Weekend Reads 011020

Maintaining a bespoke codebase, training new team members on it, handling operational issues, and adding features is expensive. For many (most?) teams, the cost of rolling your own deployment orchestration system, DSL, or Javascript framework will grow less and less acceptable over time. Save that overhead for the most important things, things that define and differentiate your business. —Forrest Brazeal

The 5G story is everywhere in the American press these days, and not just the American press. You can barely turn around to scratch some needy body part without encountering another article about the wireless telecommunications technology. But the stovepiping in this coverage—the narrowing of the questions asked or answered—is acute. —Adam Garfinkle

First observed in 2009, Slow Drip attacks hit the world stage in a dramatic fashion in early-2014, wreaking havoc on the important middle-level infrastructure of the DNS, particularly on ISPs. Japanese service provider QTNet described the disruption not just of caching resolvers, but of load balancers too. —Renée Burton

A system is more than its central processor, and perhaps at no time in history has this ever been true than right now. Except, perhaps, in the future spanning out beyond the next decade until CMOS technologies finally reach their limits. Looking ahead, all computing will be hybrid, using a mix of CPUs, GPUs, FPGAs, and other forms of ASICs that run or accelerate certain functions in applications. —Timothy Prickett Morgan

Late last year saw the re-emergence of a nasty phishing tactic that allows the attacker to gain full access to a user’s data stored in the cloud without actually stealing the account password. The phishing lure starts with a link that leads to the real login page for a cloud email and/or file storage service. Anyone who takes the bait will inadvertently forward a digital token to the attackers that gives them indefinite access to the victim’s email, files and contacts — even after the victim has changed their password. —Brian Krebs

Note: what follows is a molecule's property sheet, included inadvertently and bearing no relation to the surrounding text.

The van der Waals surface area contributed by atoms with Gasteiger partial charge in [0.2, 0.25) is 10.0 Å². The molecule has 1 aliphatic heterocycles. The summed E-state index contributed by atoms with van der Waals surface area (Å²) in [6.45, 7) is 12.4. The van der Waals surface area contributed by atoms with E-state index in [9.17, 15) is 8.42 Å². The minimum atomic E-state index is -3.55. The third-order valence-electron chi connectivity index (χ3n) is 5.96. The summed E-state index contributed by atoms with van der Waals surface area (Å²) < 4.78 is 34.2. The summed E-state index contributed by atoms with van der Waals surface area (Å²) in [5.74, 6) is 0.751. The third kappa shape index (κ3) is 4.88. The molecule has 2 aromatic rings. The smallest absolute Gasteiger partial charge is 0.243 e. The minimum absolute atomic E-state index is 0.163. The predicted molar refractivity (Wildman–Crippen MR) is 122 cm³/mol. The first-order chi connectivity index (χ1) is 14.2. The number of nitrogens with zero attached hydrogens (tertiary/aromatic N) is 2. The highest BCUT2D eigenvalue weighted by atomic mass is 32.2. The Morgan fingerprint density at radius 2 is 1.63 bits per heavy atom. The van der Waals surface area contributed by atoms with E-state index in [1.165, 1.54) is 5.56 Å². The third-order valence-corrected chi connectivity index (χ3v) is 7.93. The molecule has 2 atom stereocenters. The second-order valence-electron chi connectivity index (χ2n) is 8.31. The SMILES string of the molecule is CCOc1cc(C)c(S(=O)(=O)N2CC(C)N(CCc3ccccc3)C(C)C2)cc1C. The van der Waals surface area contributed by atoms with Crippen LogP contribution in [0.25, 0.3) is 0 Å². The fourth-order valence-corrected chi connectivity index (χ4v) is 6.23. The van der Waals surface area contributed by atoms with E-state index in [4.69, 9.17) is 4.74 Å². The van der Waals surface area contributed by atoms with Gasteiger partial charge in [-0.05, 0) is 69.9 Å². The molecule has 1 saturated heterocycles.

But what if, instead of focusing on Big Tech’s sins of commission, we paid equal attention to its sins of omission—the failures, the busts, the promises unfulfilled? The past year has offered several lurid examples. WeWork, the office-sharing company that claimed it would reinvent the workplace, imploded on the brink of a public offering. —Derek Thomspon

In the past half decade, a tremendous amount of effort has been put into securing Internet communications. TLS has evolved to version 1.3 and various parts of the Web platform have been conditioned to require a secure context. Let’s Encrypt was established to lower the barrier to getting a certificate, and work continues to make secure communication easy to deploy, easy to use, and eventually the only option. —Mark Nottingham

There has never been a more critical time when experienced infosec professionals are needed. From targeted intrusions, ransomware outbreaks, and relentless cyber-crime attacks, every industry is racing to build infosec muscle. It is said that it takes 10,000 hours to make an expert. —John Lambert

When acquiring big-ticket cybersecurity solutions, especially those that have hardware attached, buyers must remember that these solutions require a lot of coordination and advanced skills to utilize them correctly. Deploying a sophisticated cybersecurity solution doesn’t take place in a matter of days. You must build out advanced use cases, baseline the technology in your environment, then update and configure it to the risks your business is most likely to face. It’s a process that takes several weeks or even months. —Chris Schueler

Unfortunately, email is unprepared for today’s threats, because it was designed nearly 40 years ago when its eventual global reach and security challenges were unimaginable. Decades of work by the email industry has largely contained spam, but phishing and email-based malware remain enormous threats, with email involved in over 90% of all cyberattacks, according to various estimates. —Seth Blank

Roughly speaking it’s due to an observation which I’m going to call Dawson’s first law of computing: O(n^2) is the sweet spot of badly scaling algorithms: fast enough to make it into production, but slow enough to make things fall down once it gets there. —Bruce Dawson